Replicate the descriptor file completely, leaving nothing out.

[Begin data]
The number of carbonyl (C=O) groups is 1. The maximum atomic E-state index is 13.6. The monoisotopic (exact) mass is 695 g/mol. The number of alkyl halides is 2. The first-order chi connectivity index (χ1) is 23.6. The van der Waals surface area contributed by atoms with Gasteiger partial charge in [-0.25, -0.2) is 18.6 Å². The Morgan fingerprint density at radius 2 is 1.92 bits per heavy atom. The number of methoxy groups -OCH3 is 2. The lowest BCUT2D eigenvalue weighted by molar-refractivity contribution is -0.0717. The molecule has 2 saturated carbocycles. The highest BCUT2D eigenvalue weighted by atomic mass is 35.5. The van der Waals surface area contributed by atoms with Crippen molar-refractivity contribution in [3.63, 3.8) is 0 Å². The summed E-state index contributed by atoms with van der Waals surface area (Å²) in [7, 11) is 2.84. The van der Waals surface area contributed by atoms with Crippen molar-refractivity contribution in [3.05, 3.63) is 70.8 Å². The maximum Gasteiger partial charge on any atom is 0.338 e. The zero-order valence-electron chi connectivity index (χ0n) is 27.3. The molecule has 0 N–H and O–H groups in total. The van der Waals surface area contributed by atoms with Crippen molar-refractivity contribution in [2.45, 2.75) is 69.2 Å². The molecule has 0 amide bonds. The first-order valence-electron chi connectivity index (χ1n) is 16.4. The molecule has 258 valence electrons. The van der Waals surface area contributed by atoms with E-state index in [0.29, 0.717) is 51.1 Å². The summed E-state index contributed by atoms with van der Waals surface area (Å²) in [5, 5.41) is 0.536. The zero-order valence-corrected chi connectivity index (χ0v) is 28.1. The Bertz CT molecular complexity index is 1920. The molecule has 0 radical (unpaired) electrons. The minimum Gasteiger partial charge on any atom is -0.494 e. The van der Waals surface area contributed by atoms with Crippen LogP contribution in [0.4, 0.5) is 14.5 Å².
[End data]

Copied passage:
The number of carbonyl (C=O) groups is 1. The maximum atomic E-state index is 13.6. The monoisotopic (exact) mass is 695 g/mol. The number of alkyl halides is 2. The first-order chi connectivity index (χ1) is 23.6. The van der Waals surface area contributed by atoms with Gasteiger partial charge in [-0.25, -0.2) is 18.6 Å². The Morgan fingerprint density at radius 2 is 1.92 bits per heavy atom. The number of methoxy groups -OCH3 is 2. The lowest BCUT2D eigenvalue weighted by molar-refractivity contribution is -0.0717. The molecule has 2 saturated carbocycles. The highest BCUT2D eigenvalue weighted by atomic mass is 35.5. The van der Waals surface area contributed by atoms with Crippen molar-refractivity contribution in [3.63, 3.8) is 0 Å². The summed E-state index contributed by atoms with van der Waals surface area (Å²) in [7, 11) is 2.84. The van der Waals surface area contributed by atoms with Crippen molar-refractivity contribution in [3.05, 3.63) is 70.8 Å². The maximum Gasteiger partial charge on any atom is 0.338 e. The zero-order valence-electron chi connectivity index (χ0n) is 27.3. The molecule has 0 N–H and O–H groups in total. The van der Waals surface area contributed by atoms with Crippen molar-refractivity contribution in [2.45, 2.75) is 69.2 Å². The molecule has 0 amide bonds. The first-order valence-electron chi connectivity index (χ1n) is 16.4. The molecule has 258 valence electrons. The van der Waals surface area contributed by atoms with E-state index in [0.29, 0.717) is 51.1 Å². The summed E-state index contributed by atoms with van der Waals surface area (Å²) in [5, 5.41) is 0.536. The zero-order valence-corrected chi connectivity index (χ0v) is 28.1. The Bertz CT molecular complexity index is 1920. The molecule has 0 radical (unpaired) electrons. The minimum Gasteiger partial charge on any atom is -0.494 e. The van der Waals surface area contributed by atoms with Crippen LogP contribution in [0.4, 0.5) is 14.5 Å².